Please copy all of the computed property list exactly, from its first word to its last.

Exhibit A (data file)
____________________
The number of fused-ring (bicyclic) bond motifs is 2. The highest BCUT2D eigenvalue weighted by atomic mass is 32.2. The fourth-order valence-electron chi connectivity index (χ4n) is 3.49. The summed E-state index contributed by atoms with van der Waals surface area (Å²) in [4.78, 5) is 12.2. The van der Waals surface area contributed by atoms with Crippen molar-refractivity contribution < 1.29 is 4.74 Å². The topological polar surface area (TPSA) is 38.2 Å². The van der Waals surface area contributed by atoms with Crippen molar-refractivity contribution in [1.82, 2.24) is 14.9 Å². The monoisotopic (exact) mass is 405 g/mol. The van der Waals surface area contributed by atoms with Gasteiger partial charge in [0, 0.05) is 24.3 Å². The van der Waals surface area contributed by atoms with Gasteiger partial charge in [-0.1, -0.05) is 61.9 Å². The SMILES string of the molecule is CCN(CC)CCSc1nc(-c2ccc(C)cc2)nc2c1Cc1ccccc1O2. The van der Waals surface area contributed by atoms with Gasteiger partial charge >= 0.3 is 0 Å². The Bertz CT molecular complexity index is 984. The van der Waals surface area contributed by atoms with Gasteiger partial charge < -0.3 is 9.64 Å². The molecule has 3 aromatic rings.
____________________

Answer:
The number of fused-ring (bicyclic) bond motifs is 2. The highest BCUT2D eigenvalue weighted by atomic mass is 32.2. The fourth-order valence-electron chi connectivity index (χ4n) is 3.49. The summed E-state index contributed by atoms with van der Waals surface area (Å²) in [4.78, 5) is 12.2. The van der Waals surface area contributed by atoms with Crippen molar-refractivity contribution < 1.29 is 4.74 Å². The topological polar surface area (TPSA) is 38.2 Å². The van der Waals surface area contributed by atoms with Crippen molar-refractivity contribution in [1.82, 2.24) is 14.9 Å². The monoisotopic (exact) mass is 405 g/mol. The van der Waals surface area contributed by atoms with Gasteiger partial charge in [0, 0.05) is 24.3 Å². The van der Waals surface area contributed by atoms with Gasteiger partial charge in [-0.1, -0.05) is 61.9 Å². The SMILES string of the molecule is CCN(CC)CCSc1nc(-c2ccc(C)cc2)nc2c1Cc1ccccc1O2. The van der Waals surface area contributed by atoms with Gasteiger partial charge >= 0.3 is 0 Å². The Bertz CT molecular complexity index is 984. The van der Waals surface area contributed by atoms with Gasteiger partial charge < -0.3 is 9.64 Å². The molecule has 3 aromatic rings.